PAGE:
I thought, following my review of Amera’s plastic island set I’d write a post about working with resin (I apologise for the poor photos, my camera died leaving me with just the wife’s iPhone (other smartphones are available)). Specifically scenery. This isn’t a how-to guide per se more just the differences in working with resin as a material over plastic.
The first thing to remember is; Resin is not your friend. It’s fragile, it’s easy to ruin, it’s often badly cast with badly fitting components, it’s shavings are toxic, it’s weight makes it tiring to work with & it doesn’t like being painted.
The second thing to remember is; some of the nicest models ever made have been cast in resin.
So what should one do when working with resin?
Rank & File
It’s important to filed down the rough edges and bits of flash. Depending on the type of resin and the complexity of the casting there can be an awful lot of cleaning up to do. Resin is funny stuff. It’s a big to file and often be very timing consuming. Not because it’s terribly tough stuff, but quite the opposite in fact. Resin will practically melt beneath the gaze of a standard needle file. But the shavings will also get stuck in the grooves to the point that after a minute or so you’re filing resin with resin.
An emery board is the perfect file for resin as it’ll do the job without gouging the resin. I, however, couldn’t find my two emery boards so instead I went against my own advice and used a needle file. The resin used for this fantasy house is not the best grade so the rough approach was exactly what it needed to get rid of all the flash and mould lines.
Keep it Clean
One of the byproducts of casting resin is the hideous residue that is left all over the pieces. It’s not something you can see or touch but it’s there and if you attempt to paint over a resin cast without washing it first, all you’ll achieve is creating some very interesting splodges sat on the resin like a spilled drink in zero gravity. Most will tell you to wash, literally wash, your resin in a sink full of hot soapy water. Although this is good advice, there’s two things wrong with it – 1. it takes ages to dry, and if one drop of water is left when you undercoat you are simply buggered. 2. any washing up liquid left to dry out will make your paint flake.
So my Shell Case top tip is use general purpose anti-bac wipes. They do the exact same job as washing up liquid, if not better, without soaking the model and it’ll dry within a few minutes. You may need a couple just to make sure you’ve been thorough but it’s quicker and a hell of a lot less faff than chucking everything in with the dishes.
Putting my Fortress Grey where my Gob is
So on to the important part – painting. Something that doing the review for Amera taught me was that when it comes to scenery; keep it simple. Some scenery, like Games Workshop’s excellent multipart plastic kits, having staggering amounts of detail on them. Which is fine, but the need to paint them isn’t the same as the want to paint them. And it’s an important distinction. Wanting to paint every single skull, pipe, vent, grate, bulk head and light to the best of my ability exists in a very real state within the vaults of my mind, however, my need to put down som scenery that looks good and enriches the gaming experience for me and my opponent/s is far greater. And I imagine that’s the case for the majority of gamers. So keep it simple.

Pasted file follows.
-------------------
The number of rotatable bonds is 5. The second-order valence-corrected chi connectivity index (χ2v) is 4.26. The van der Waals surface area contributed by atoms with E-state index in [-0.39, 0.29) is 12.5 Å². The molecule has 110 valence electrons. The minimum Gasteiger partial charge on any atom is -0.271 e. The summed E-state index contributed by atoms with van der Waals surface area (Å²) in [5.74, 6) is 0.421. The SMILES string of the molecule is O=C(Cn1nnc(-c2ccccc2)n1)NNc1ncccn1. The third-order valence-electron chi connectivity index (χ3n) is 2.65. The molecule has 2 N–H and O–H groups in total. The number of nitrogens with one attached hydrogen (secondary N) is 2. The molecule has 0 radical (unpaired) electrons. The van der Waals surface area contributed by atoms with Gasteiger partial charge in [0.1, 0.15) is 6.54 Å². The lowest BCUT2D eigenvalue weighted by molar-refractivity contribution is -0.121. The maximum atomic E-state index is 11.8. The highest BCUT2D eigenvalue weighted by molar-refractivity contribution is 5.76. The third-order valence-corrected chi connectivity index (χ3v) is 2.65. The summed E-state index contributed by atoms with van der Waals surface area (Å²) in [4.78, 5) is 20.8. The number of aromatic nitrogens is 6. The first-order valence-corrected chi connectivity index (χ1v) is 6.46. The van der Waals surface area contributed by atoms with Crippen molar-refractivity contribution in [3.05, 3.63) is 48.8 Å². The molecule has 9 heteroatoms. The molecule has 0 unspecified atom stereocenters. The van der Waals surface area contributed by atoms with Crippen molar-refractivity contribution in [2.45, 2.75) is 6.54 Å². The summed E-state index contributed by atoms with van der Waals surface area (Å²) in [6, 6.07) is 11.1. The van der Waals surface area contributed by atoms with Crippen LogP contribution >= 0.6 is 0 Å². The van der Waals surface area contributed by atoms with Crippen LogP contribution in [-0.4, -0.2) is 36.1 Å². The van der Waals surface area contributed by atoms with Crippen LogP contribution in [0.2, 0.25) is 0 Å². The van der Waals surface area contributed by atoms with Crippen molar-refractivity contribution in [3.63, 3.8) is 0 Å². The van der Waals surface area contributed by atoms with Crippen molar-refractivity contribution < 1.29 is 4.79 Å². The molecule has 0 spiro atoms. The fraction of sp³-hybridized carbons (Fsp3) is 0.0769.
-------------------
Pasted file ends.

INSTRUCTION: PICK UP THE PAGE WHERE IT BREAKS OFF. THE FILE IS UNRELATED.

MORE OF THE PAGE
The house I was painting had lovely texture to it. Uneven walls, wood floors, coarse log supports, wood braced doors and windows. But all of it can be painted well and quickly because the result is, for a piece of scenery like this, is the same. It took me no more than 20 minutes to paint the red on the exterior walls, start to finish. The same to do all the black wood detailing. The parts that took the longest were the ‘natural’ wood – so floor boards etc – as this had a four stage process but even then we’re not talking long. Which brings me onto another top tip – keep your colour palettes simple. Pick the colour you’d choose as a base, then go a shade darker & lighter – as in chuck in a spot of black or the next shade up for a 50/50 mix.
Basecoating everything a shade or two darker than the original colour you’ve chosen allows you to essentially lo-light for free so long as you don’t go in too heavy in your next layer. And for goodness sake, don’t be afraid to drybrush where appropriate. It’s scenery for goodness sake. This is the one time when ‘that’s good enough’ is good enough.
The end result is a piece of resin scenery that looks passable but offers an interesting and useful gaming feature for the Mordheim campaign I’m running for the Chaps. And, start to finish (including filing, gluing, breaking it, gluing it again, painting it, breaking it again, finishing it, then rebuilding it), it only took a couple of hours.
So there you go; some handy tips on how to prep & paint resin. Hopefully it’s been of help, or at the very least mildly interesting…